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COVID Pneumonia     Follow

‘COVID Pneumonia’ is a term that can strike fear in the hearts of many though the term itself is barely a year old. This is because as we have learned a significant percentage of the deaths caused by COVID-19 are due to pneumonia. In addition, even some of the patients who survive COVID pneumonia go on to develop long-term complications. Therefore, in order to arm ourselves with information about this lethal condition we consulted Dr.Bodhika Samarasekera, Consultant Chest Physician, District General Hospital Gampaha and Joint secretary of Sri Lanka College of pulmonologists, in this week’s Health Capsule.

About Pneumonia
Pneumonia is a condition caused by microbial infection within the lung tissues. Even though it is commonly caused by bacterial infections, viral infections such as influenza and corona can also cause pneumonia.


COVID 19 and Pneumonia
SARS COV 2 virus mainly affects the respiratory system and most of the affected patients (80%) recover without serious illnesses. About 15% of COVID-19 patients develop severe illness and may need hospitalization and oxygen therapy. Only about 5% of patients have critical infections and need ventilator treatment, according to Dr.Samarasekera. 

Complications usually develop after 7 days of the onset of symptoms. Pneumonia is a common serious complication of SARS COV 2 infection.

In Sri Lanka, all the patients diagnosed to be positive for COVID 19 are admitted to an institution for monitoring and treatment. “We are fortunate to have much less complications and low death rates when compared to the western world” the doctor reassures. 


Pathophysiology of Covid Pneumonia
SARS COV2 infection begins when respiratory droplets containing the virus enter the upper respiratory tract. As virus multiplies, infection can progress into lungs and cause pneumonia.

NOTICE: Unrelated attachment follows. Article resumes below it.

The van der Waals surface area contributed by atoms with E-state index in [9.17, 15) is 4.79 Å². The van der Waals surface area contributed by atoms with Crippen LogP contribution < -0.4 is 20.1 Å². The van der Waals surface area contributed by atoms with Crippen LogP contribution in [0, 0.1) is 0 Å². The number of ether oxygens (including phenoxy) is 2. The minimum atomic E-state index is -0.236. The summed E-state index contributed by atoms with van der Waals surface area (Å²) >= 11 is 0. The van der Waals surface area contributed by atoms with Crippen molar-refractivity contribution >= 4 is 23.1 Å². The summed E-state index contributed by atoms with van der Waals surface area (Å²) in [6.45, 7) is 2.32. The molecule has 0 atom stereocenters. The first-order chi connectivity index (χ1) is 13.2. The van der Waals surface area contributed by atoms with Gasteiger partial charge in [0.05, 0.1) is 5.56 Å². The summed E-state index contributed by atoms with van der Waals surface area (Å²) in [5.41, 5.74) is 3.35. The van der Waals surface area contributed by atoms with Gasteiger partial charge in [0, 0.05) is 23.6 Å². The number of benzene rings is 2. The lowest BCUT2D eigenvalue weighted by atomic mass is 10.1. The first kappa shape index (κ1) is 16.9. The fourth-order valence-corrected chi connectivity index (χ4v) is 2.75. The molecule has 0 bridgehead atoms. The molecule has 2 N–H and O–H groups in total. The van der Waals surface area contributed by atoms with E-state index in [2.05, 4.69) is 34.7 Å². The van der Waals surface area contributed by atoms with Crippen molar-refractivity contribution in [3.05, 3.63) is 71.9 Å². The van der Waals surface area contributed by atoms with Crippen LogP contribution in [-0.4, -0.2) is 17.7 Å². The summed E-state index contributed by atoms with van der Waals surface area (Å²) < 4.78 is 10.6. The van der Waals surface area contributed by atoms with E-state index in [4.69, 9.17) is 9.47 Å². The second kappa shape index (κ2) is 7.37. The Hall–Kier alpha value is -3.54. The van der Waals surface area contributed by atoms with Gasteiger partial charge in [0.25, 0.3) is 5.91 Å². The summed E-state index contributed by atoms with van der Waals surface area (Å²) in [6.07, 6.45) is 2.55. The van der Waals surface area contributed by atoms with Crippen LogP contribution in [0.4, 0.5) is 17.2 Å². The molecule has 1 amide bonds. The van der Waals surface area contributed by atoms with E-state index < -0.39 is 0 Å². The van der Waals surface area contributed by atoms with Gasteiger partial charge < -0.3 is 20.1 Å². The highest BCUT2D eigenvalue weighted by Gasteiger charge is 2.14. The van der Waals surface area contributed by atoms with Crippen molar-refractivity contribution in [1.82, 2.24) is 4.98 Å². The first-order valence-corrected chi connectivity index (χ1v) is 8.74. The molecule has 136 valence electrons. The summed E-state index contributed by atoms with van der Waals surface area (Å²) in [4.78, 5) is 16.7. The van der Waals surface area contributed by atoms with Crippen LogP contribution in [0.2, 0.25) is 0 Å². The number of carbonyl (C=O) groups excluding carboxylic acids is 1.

The oxygen that we breathe in crosses into our blood streams through the small air sacs (alveoli) in our lungs. Infection with SARS COV 2 damage these alveoli and surrounding tissues. As the immune system fights against the virus, the resultant inflammation can lead to build up of fluid and dead cells in our lungs. All these act as barriers in the transfer of oxygen, leading to coughing and shortness of breath. 


The symptoms of COVID-19 pneumonia are similar to those of other types of pneumonia. 
These include fever, cough (with or without sputum), shortness of breath, chest pain (typically occurring on deep inhalation or coughing) and fatigue.

Patients with severe disease may go on to develop more serious bouts of pneumonia. Their symptoms might include severe breathing difficulty and low oxygen levels in the blood. In critical cases, pneumonia can progress to a life threatening condition called acute respiratory distress syndrome (ARDS). Many people with ARDS need mechanical ventilation.


At Risk Population
Anyone infected with COVID-19 can develop pneumonia. However, people older than 65 years and patients who are having prior medical conditions such as chronic lung disease (COPD, Uncontrolled Asthma, Bronchiectasis and lung fibrosis), diabetes, kidney disease, heart disease, liver disease and severe obesity are found to be more at risk of developing COVID pneumonia. People with weakened immune system due to cancer, long-term steroids and HIV are also more susceptible.